The early years:
I grew up a farmer’s daughter and love country living. The unobstructed view of the sky and the solitude of wide-open spaces feeds my soul. I saw–and continue to see–each each leaf and flower as a tiny miracle. As a kid, exploring the woods and the fields kept me occupied and with an endless supply of inspiration. When I wasn’t doing chores or helping preserve our garden produce, I read, imagined, or watched stories.
My favorite books:
When I could had enough reading under my belt to start reading chapter books, I delved into classics like The Secret Garden, and Patricia St. John’s books, of which Treasure of the Snow was my favorite. As my reading level expanded, I became hooked on L.M. Montgomery’s books, such as the Anne of Green Gables series and Emily of New Moon. I loved old-school fantasy books by Madeline L’Engle (A Wrinkle in Time and A Wind in the Door) and George MacDonald’s The Back of the North Wind and Lilith. I also favored The Chronicles of Narnia by C.S. Lewis. Later on, I read MacDonald’s adult fiction and forged my way into classics like Jane Eyre, Emma, and The House of the Seven Gables. These books molded and stirred my love of a good story.
My mom and I used to enjoy old musicals and movies together. Any with Judy Garland were our favorites. Meet Me in St. Louis ranked number one. It thrilled Mom when she could buy movies on video tapes. She built her collection a little at a time, and by the time I left for college, she’d filled up a large bookcase. Now, when I sit down to watch an old movie, I think of her and deeply miss her company.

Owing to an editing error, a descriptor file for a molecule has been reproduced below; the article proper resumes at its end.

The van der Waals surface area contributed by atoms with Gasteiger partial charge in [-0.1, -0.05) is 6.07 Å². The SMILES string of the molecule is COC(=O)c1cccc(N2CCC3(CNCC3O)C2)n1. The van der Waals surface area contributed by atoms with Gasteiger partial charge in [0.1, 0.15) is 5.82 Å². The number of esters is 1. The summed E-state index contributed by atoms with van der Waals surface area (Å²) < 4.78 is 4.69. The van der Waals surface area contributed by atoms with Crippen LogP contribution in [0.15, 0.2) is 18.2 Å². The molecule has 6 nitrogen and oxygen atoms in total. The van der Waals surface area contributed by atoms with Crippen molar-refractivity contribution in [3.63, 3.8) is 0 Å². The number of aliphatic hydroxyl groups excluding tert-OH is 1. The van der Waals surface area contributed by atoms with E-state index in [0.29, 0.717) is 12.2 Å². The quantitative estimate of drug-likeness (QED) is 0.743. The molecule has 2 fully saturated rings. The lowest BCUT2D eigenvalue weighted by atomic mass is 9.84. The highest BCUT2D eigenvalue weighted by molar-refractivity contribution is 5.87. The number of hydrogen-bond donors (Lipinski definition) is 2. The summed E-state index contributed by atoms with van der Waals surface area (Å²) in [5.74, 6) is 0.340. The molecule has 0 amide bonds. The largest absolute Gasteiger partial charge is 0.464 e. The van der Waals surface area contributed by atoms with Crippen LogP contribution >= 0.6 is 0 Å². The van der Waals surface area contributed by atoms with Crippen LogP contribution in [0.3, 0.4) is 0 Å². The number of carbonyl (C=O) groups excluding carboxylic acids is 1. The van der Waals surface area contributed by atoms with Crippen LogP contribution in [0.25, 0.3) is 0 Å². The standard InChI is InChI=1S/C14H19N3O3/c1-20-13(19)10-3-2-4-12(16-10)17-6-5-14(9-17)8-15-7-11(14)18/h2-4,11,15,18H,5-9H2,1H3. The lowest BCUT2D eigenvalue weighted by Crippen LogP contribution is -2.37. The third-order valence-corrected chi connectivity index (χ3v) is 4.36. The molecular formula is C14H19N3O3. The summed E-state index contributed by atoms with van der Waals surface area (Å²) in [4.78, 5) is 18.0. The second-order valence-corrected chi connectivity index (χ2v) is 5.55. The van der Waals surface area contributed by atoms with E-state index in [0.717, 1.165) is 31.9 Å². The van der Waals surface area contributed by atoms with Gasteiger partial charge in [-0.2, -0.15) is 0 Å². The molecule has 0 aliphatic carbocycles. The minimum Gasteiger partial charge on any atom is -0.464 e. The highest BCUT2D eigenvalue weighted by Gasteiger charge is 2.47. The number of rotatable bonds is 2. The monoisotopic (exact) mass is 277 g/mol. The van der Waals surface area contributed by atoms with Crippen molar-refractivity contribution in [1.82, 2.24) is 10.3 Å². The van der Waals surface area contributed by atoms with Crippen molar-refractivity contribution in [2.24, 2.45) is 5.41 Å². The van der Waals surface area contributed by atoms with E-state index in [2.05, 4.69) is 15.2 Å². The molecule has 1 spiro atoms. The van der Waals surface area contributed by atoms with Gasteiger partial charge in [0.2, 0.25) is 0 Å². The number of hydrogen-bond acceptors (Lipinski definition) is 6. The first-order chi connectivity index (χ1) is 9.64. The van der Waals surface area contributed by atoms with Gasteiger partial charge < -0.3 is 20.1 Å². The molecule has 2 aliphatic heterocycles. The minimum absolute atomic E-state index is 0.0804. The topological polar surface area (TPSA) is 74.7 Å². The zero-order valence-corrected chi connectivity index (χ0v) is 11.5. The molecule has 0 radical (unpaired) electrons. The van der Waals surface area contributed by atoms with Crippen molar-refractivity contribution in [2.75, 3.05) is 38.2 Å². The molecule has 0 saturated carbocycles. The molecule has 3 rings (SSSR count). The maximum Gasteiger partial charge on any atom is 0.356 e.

Do you have a favorite old movie?
The beginning of my author journey:
My author journey began gradually with my love of stories, but the day I remember walking into our local library as a child was the day I became a writer. I recall the musty, dusty, lemon oil smell, the creaking floors, and the shelves of books all calling my name. A few moments in my life I’ve seen as magical; that one qualified. Little did I know then that I would be a librarian someday, much less an author.
This road to authorship has been filled with so much life: marriage, family, happiness, tragedy, loss, illness. My growing up years and everything in between this point and the past have all contributed to who I am as a writer. Each smile, tear, and experience has given me fuel to craft my tales. I could not have been the writer I am today back in my twenties. I hadn’t lived or cried enough. Characters need more substance than an imaginative yanking out of a magical hat. They are more real when their emotions have been mine, at least in part. I write best when I keep that in mind.
My author future:
Last month I published my third inspirational historical fiction novel, Silver Moon. Now, my editor has my fourth, Harvest Moon, in hand. It seems strange and surreal, but this indie author journey requires courage and perseverance and often more energy than I have. I’m not certain of what the future holds or how much my physical weakness will dictate my progress as an author, but I’ve come to the decision that whatever happens, it will be OK. Maybe this next book will be my last, or maybe I’ll write 18 more. Who knows?
Life’s interruptions don’t frighten me as much as they used to. If my physical ability allows me to continue on, I’ll rejoice. If it doesn’t, I’ll rejoice as well that I published four novels and did what I thought was impossible. Isn’t that what we all want—to defy the impossible?
What’s your impossible dream?
Tell me something unexpected and bordering on the impossible that happened in your life or that you wish would happen. I used to think Walt Disney had it wrong, that dreams don’t come true, but now I know they do. But often not as we expect.
Thanks for reading! Blessings, J